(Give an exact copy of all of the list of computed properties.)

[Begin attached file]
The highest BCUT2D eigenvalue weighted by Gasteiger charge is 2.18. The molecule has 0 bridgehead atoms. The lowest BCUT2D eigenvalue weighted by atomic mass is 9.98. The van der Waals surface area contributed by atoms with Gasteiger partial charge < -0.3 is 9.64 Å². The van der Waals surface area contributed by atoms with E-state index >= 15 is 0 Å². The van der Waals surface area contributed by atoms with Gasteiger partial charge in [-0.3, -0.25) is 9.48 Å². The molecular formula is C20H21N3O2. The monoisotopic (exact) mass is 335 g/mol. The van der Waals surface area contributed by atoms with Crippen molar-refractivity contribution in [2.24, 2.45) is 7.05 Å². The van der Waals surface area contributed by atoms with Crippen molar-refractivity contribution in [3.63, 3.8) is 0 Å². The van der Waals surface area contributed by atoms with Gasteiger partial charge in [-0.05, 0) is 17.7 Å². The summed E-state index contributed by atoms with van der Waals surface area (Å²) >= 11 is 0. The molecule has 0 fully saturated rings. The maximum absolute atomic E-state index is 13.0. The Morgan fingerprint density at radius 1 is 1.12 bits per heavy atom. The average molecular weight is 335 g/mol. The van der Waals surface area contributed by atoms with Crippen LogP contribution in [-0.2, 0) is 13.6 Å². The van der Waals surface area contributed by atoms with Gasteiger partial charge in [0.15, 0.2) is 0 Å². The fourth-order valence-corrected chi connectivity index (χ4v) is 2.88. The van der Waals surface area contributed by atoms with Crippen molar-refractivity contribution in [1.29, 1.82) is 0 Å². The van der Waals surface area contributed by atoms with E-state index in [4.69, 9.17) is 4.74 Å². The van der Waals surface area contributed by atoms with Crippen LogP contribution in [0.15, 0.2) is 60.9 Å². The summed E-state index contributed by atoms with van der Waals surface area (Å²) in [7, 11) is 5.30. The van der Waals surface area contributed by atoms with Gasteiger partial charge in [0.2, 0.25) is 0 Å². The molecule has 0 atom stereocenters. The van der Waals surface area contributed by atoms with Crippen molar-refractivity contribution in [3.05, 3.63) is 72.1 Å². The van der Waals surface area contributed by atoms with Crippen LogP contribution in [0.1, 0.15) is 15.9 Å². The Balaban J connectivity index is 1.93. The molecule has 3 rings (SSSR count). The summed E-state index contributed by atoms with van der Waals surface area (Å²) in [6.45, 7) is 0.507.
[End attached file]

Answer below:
The highest BCUT2D eigenvalue weighted by Gasteiger charge is 2.18. The molecule has 0 bridgehead atoms. The lowest BCUT2D eigenvalue weighted by atomic mass is 9.98. The van der Waals surface area contributed by atoms with Gasteiger partial charge < -0.3 is 9.64 Å². The van der Waals surface area contributed by atoms with E-state index >= 15 is 0 Å². The van der Waals surface area contributed by atoms with Gasteiger partial charge in [-0.3, -0.25) is 9.48 Å². The molecular formula is C20H21N3O2. The monoisotopic (exact) mass is 335 g/mol. The van der Waals surface area contributed by atoms with Crippen molar-refractivity contribution in [2.24, 2.45) is 7.05 Å². The van der Waals surface area contributed by atoms with Crippen molar-refractivity contribution in [3.63, 3.8) is 0 Å². The van der Waals surface area contributed by atoms with Gasteiger partial charge in [-0.05, 0) is 17.7 Å². The summed E-state index contributed by atoms with van der Waals surface area (Å²) >= 11 is 0. The molecule has 0 fully saturated rings. The maximum absolute atomic E-state index is 13.0. The Morgan fingerprint density at radius 1 is 1.12 bits per heavy atom. The average molecular weight is 335 g/mol. The van der Waals surface area contributed by atoms with Crippen LogP contribution in [-0.2, 0) is 13.6 Å². The van der Waals surface area contributed by atoms with Gasteiger partial charge in [0.15, 0.2) is 0 Å². The fourth-order valence-corrected chi connectivity index (χ4v) is 2.88. The van der Waals surface area contributed by atoms with Crippen molar-refractivity contribution in [1.29, 1.82) is 0 Å². The van der Waals surface area contributed by atoms with E-state index in [4.69, 9.17) is 4.74 Å². The van der Waals surface area contributed by atoms with Crippen LogP contribution in [0.15, 0.2) is 60.9 Å². The summed E-state index contributed by atoms with van der Waals surface area (Å²) in [7, 11) is 5.30. The van der Waals surface area contributed by atoms with Gasteiger partial charge in [0.2, 0.25) is 0 Å². The molecule has 0 atom stereocenters. The van der Waals surface area contributed by atoms with Crippen molar-refractivity contribution in [3.05, 3.63) is 72.1 Å². The van der Waals surface area contributed by atoms with Crippen LogP contribution in [0.1, 0.15) is 15.9 Å². The Balaban J connectivity index is 1.93. The molecule has 3 rings (SSSR count). The summed E-state index contributed by atoms with van der Waals surface area (Å²) in [6.45, 7) is 0.507.